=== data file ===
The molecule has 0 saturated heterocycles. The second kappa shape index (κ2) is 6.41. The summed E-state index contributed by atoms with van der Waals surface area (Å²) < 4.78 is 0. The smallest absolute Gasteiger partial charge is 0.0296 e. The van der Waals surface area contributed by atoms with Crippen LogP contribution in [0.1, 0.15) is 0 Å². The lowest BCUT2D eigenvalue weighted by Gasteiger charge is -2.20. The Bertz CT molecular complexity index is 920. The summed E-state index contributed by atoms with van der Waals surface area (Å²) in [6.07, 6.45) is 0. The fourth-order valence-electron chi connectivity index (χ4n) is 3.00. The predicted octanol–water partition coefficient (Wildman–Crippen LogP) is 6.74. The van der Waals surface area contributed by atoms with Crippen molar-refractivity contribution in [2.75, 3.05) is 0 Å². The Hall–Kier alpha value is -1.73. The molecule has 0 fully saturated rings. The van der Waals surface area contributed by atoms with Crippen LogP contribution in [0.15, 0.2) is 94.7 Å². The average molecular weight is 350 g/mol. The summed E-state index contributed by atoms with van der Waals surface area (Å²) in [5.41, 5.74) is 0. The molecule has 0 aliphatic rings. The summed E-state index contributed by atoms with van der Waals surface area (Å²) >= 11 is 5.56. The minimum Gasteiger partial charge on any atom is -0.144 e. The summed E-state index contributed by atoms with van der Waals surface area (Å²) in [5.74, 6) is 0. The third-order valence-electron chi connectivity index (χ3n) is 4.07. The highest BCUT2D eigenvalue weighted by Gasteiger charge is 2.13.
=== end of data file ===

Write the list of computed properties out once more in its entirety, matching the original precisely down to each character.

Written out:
The molecule has 0 saturated heterocycles. The second kappa shape index (κ2) is 6.41. The summed E-state index contributed by atoms with van der Waals surface area (Å²) < 4.78 is 0. The smallest absolute Gasteiger partial charge is 0.0296 e. The van der Waals surface area contributed by atoms with Crippen LogP contribution in [0.1, 0.15) is 0 Å². The lowest BCUT2D eigenvalue weighted by Gasteiger charge is -2.20. The Bertz CT molecular complexity index is 920. The summed E-state index contributed by atoms with van der Waals surface area (Å²) in [6.07, 6.45) is 0. The fourth-order valence-electron chi connectivity index (χ4n) is 3.00. The predicted octanol–water partition coefficient (Wildman–Crippen LogP) is 6.74. The van der Waals surface area contributed by atoms with Crippen molar-refractivity contribution in [2.75, 3.05) is 0 Å². The Hall–Kier alpha value is -1.73. The molecule has 0 fully saturated rings. The van der Waals surface area contributed by atoms with Crippen LogP contribution in [0.15, 0.2) is 94.7 Å². The average molecular weight is 350 g/mol. The summed E-state index contributed by atoms with van der Waals surface area (Å²) in [5.41, 5.74) is 0. The molecule has 0 aliphatic rings. The summed E-state index contributed by atoms with van der Waals surface area (Å²) >= 11 is 5.56. The minimum Gasteiger partial charge on any atom is -0.144 e. The summed E-state index contributed by atoms with van der Waals surface area (Å²) in [5.74, 6) is 0. The third-order valence-electron chi connectivity index (χ3n) is 4.07. The highest BCUT2D eigenvalue weighted by Gasteiger charge is 2.13.